Transport

Topographic map Rarotonga english version.png
Topographic map

Rarotonga has three harbours, Avatiu, Avarua and Avana, of which only Avatiu harbour is of commercial significance. The Port of Avatiu serves a small fleet of inter-island and fishing vessels, with cargo ships regularly visiting from New Zealand via other Pacific Islands ports. Large cruise ships regularly visit Rarotonga but the port is too small for cruise ships to enter and they are required to anchor off shore outside the harbour.

The island is encircled by a main road, Ara Tapu, that traces the coast. Three-quarters of Rarotonga is also encircled by the ancient inner road, Ara Metua. Approximately 29 km long, this road was constructed in 11th century and for most or all of its whole length was paved with large stone slabs. Along this road are several important marae, including Arai Te Tonga, the most sacred shrine in Rarotonga. Due to the mountainous interior, there is no road crossing the island. Rarotonga has only two bus routes: clockwise and anticlockwise. [35] The clockwise bus runs from morning operating an hourly schedule until a last service at 11pm. The anti-clockwise route leaves Avarua on the half-hour, with the last service at 4.30 pm. Although there are bus stops, the buses pick up and set down anywhere en route.

Rarotonga International Airport is the international airport of the Cook Islands. Air Rarotonga operates domestic inter-island flights: daily flights to Aitutaki, regular flights to Atiu, Mangaia, Mauke and Mitiaro, and occasional flights to the remote northern atolls of Manihiki, Tongareva (Penrhyn) and Pukapuka.

As of 2017 Air New Zealand operates weekly direct flights to and from Los Angeles and Sydney, in addition to five flights a week from Auckland. An additional six flights per week from Auckland are operated by Jetstar (3) and Virgin Australia (3). Air Tahiti operates one or two flights per week direct to and from Papeete, depending on the season.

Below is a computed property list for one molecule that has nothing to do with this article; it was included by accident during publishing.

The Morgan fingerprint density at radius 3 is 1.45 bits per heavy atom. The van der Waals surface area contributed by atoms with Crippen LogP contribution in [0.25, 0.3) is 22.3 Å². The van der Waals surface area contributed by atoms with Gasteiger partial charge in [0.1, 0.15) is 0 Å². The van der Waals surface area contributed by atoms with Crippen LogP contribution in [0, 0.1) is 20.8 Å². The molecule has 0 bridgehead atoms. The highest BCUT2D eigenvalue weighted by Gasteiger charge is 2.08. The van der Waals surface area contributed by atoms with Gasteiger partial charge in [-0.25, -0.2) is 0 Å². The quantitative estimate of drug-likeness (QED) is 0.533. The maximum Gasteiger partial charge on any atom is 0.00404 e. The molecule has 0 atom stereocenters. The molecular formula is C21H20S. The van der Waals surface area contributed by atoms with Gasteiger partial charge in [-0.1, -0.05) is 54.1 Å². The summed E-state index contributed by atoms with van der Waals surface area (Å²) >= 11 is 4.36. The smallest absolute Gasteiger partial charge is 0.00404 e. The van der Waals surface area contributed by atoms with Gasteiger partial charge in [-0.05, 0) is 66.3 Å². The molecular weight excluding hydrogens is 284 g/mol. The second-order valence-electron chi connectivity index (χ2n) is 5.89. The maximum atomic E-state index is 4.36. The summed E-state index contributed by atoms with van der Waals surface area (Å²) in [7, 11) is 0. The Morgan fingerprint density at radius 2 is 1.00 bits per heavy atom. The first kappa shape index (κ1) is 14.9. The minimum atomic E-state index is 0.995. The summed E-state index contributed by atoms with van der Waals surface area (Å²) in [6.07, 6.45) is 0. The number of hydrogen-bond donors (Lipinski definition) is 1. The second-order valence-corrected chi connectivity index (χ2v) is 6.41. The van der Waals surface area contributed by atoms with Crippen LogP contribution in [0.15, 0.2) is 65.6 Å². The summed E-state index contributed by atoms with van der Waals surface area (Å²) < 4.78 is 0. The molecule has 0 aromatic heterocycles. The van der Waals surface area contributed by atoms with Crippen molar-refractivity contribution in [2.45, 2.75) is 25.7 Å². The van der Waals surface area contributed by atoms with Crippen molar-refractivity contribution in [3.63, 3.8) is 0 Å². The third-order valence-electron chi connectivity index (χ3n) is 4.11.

In the media

Main street, Avarua Avarua Main Street.jpg
Main street, Avarua

See also

Related Research Articles

History of the Cook Islands Historical development of the Cook Islands

The Cook Islands are named after Captain James Cook, who visited the islands in 1773 and 1777, although Spanish navigator Alvaro de Mendaña was the first European to reach the islands in 1595. The Cook Islands became a British protectorate in 1888.

This article lists transport in the Cook Islands.

Aitutaki

Aitutaki, also traditionally known as Araʻura and Utataki, is the second most-populated island in the Cook Islands, after Rarotonga. It is an "almost atoll", with fifteen islets in a lagoon adjacent to the main island. Total land area is 18.05 km2 (6.97 sq mi), and the lagoon has an area of between 50 and 74 km2. A major tourist destination, Aitutaki is the second most visited island of the Cook Islands.